The Store

The Store

The Store Is Always Watching

Large Print - 2017
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Jacob and Megan Brandeis have gotten jobs with the mega-successful, ultra-secretive Store. Seems perfect. Seems safe. But their lives are about to become anything but perfect, anything but safe.


Especially since Jacob and Megan have a dark secret of their own. They're writing a book that will expose the Store--a forbidden book, a dangerous book.


And if the Store finds out, there's only one thing Jacob, Megan and their kids can do--run for their bloody lives. Which is probably impossible, because--


Publisher: New York, New York :, Little, Brown and Company,, ©2017.
Edition: Large print edition.
ISBN: 9780316395489
Branch Call Number: LPE FICTION PAT
Characteristics: 330 pages (large print) ; 25 cm.
Additional Contributors: DiLallo, Richard - Author


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Dec 24, 2017

I am wondering if James Patterson is letting the other authors, whose names appear below his, write the books. This may be why some of the books are not on the same level.

Nov 28, 2017

I liked the premise of this story but I felt the book was incomplete. This is very similar to The Circle but I enjoyed the pace of this story much better. However, I felt that it just ended without any explanation or detail as to HOW the ending was accomplished. I wouldn't recommend it for that reason.

Nov 06, 2017

I find myself very conflicted about what to say about James Patterson's (and Richard Dilallo's) THE STORE. I found the book aggravating to read. While the story line was interesting and even perhaps relevant as the digital world expands exponentially, the characters were hard to get into and as the book progressed their dialogue became increasingly filled with stilted and bizarre behaviors and dialogue. Several times I thought about just putting it down and moving on. But, I love Patterson books generally and felt something must be hidden to be so bad. Sure enough, with about 12 pages or so go, it came together and one could see the reason for the strange goings on. My unsolicited advice if one chooses to read this book is to see it through and prepare to find it bizarre along the way.

Oct 02, 2017

Easy read......but not very good!

Oct 01, 2017

I am a huge Patterson fan and love his writing style. However, I was totally disappointed in this work of futuristic fiction. Too far out there for me, and I couldn't buy into the plot or characters.

Sep 23, 2017

I fall into the disappointed category. Not one of James Patterson's best by a long shot.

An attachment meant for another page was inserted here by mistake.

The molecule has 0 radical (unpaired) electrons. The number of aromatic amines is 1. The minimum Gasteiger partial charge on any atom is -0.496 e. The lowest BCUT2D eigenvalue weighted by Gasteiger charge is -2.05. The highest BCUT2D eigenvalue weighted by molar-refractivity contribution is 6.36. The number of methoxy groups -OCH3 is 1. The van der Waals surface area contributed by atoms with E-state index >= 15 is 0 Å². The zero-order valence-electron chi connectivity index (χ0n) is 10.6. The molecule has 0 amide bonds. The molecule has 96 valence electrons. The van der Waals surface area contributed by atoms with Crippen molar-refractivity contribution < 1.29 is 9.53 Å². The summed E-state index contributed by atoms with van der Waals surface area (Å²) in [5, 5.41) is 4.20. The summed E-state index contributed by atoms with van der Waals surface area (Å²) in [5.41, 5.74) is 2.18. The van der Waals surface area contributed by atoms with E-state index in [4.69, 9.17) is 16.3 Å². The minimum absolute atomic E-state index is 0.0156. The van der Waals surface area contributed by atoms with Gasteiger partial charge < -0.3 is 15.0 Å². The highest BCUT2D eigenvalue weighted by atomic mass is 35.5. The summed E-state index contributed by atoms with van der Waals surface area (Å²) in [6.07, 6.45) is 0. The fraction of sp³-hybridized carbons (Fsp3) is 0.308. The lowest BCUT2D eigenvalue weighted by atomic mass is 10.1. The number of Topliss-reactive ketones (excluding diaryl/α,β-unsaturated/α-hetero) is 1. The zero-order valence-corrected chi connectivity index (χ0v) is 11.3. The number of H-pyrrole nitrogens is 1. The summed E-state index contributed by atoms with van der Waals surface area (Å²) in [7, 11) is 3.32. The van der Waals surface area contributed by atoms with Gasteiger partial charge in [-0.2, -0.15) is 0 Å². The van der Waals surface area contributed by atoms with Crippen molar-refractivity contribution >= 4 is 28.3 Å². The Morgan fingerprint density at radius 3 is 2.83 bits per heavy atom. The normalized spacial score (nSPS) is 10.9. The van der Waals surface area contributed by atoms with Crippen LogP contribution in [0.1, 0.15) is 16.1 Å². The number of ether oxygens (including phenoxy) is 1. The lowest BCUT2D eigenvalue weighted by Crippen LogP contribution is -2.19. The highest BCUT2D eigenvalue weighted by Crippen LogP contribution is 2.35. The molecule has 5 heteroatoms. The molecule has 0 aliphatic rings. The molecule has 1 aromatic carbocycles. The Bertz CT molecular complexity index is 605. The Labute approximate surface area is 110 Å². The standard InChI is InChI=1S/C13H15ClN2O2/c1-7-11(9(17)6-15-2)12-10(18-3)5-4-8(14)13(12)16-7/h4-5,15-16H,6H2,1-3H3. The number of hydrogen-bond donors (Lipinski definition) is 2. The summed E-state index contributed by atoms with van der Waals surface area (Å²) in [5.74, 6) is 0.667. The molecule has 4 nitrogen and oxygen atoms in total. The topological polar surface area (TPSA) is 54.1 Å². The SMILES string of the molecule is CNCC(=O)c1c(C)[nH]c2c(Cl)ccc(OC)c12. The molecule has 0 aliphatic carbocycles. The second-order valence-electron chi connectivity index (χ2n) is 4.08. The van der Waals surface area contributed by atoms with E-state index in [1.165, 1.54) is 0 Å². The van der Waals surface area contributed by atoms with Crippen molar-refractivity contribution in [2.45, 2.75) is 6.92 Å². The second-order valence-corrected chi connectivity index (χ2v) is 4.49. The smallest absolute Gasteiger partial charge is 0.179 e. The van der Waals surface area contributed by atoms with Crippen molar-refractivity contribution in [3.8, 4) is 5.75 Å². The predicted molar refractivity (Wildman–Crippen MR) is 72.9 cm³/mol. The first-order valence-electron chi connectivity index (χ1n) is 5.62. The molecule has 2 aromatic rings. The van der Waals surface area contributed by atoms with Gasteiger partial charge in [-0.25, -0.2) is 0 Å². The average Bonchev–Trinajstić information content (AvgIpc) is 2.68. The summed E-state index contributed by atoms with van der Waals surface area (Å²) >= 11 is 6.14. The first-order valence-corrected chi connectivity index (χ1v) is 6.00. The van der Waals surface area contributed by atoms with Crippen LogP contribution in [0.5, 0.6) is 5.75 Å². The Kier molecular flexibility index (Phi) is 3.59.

Sep 15, 2017

Despite some negative comments, I enjoyed reading this book. Its futuristic theme is not out of the realm of possibility and frightening as it was to the Brandies family. When the "Store" became so big, powerful, and intrusive into private lives, Jacob and Megan decide to write a book exposing it. Interesting plot and twist at the ending.

Sep 02, 2017

The first chapter of any Patterson book I've read captivates me into continuing to read and enjoy. Not this one. I was bored and I refuse to continue reading something this uncaptivating. Darn. I think Patterson may have just put his name on it rather than participating in writing it. Not sure he even read it. Was thoroughly disappointed...aaaaack!

Aug 27, 2017

Did not like this book at all. Not a great fan of "futuristic stories". If you are a big fan of Patterson's mysteries you will be greatly disappointed. Finished because I was curious if it would improve - but sadly it did not!! Not worth the time.

Aug 21, 2017

This book reminded me of David Spade's snarky character on Saturday Night Live when he said, "Casino? Casinit the first time when it was called Goodfellas." The Store was much better the first time when it was called The Circle. Or more precisely the Circle was to Google what The Store is to Amazon in a world with even more monitoring than the so called "Patriot" Act allowed. The thing that everyone seems to get wrong in their dystopian scenarios is man's ego colliding with the existential reality that nothing will remain of us because we spent most of our time in front of screens hero-worshipping other giant egos. Therefore most of us willingly share our thoughts, feelings, actions and locations publicly in exchange for the very addictive blue thumb. While I like the direction Patterson is going with topics these days his writing still comes up feeling like the love child of Danielle Steel and Michael Crichton. I'm saying it lacks depth.

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